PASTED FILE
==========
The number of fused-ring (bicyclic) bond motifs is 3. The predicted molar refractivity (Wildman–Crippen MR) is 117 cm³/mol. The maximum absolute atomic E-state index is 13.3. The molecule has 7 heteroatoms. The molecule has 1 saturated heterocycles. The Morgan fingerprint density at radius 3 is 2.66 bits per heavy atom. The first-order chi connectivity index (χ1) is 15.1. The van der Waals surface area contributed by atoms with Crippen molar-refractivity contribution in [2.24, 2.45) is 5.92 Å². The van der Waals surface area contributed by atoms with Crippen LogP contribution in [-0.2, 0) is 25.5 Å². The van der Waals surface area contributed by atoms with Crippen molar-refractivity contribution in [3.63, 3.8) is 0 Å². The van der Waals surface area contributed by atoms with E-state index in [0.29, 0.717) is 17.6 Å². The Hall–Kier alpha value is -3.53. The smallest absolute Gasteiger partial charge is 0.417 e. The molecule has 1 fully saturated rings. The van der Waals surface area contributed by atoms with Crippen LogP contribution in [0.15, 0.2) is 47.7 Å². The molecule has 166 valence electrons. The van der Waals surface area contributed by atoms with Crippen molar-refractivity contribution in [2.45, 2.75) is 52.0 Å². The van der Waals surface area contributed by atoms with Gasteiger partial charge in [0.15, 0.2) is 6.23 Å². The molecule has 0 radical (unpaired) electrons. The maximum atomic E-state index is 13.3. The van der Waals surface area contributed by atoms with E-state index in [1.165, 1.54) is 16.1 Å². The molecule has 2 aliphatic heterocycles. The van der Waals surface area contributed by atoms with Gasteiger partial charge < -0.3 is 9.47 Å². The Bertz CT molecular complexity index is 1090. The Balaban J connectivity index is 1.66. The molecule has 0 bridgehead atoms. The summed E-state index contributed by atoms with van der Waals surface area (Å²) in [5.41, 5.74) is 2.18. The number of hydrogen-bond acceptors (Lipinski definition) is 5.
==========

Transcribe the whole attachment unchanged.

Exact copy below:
The number of fused-ring (bicyclic) bond motifs is 3. The predicted molar refractivity (Wildman–Crippen MR) is 117 cm³/mol. The maximum absolute atomic E-state index is 13.3. The molecule has 7 heteroatoms. The molecule has 1 saturated heterocycles. The Morgan fingerprint density at radius 3 is 2.66 bits per heavy atom. The first-order chi connectivity index (χ1) is 15.1. The van der Waals surface area contributed by atoms with Crippen molar-refractivity contribution in [2.24, 2.45) is 5.92 Å². The van der Waals surface area contributed by atoms with Crippen LogP contribution in [-0.2, 0) is 25.5 Å². The van der Waals surface area contributed by atoms with Crippen molar-refractivity contribution in [3.63, 3.8) is 0 Å². The van der Waals surface area contributed by atoms with E-state index in [0.29, 0.717) is 17.6 Å². The Hall–Kier alpha value is -3.53. The smallest absolute Gasteiger partial charge is 0.417 e. The molecule has 1 fully saturated rings. The van der Waals surface area contributed by atoms with Crippen LogP contribution in [0.15, 0.2) is 47.7 Å². The molecule has 166 valence electrons. The van der Waals surface area contributed by atoms with Crippen molar-refractivity contribution in [2.45, 2.75) is 52.0 Å². The van der Waals surface area contributed by atoms with Gasteiger partial charge in [0.15, 0.2) is 6.23 Å². The molecule has 0 radical (unpaired) electrons. The maximum atomic E-state index is 13.3. The van der Waals surface area contributed by atoms with E-state index in [1.165, 1.54) is 16.1 Å². The molecule has 2 aliphatic heterocycles. The van der Waals surface area contributed by atoms with Gasteiger partial charge < -0.3 is 9.47 Å². The Bertz CT molecular complexity index is 1090. The Balaban J connectivity index is 1.66. The molecule has 0 bridgehead atoms. The summed E-state index contributed by atoms with van der Waals surface area (Å²) in [5.41, 5.74) is 2.18. The number of hydrogen-bond acceptors (Lipinski definition) is 5.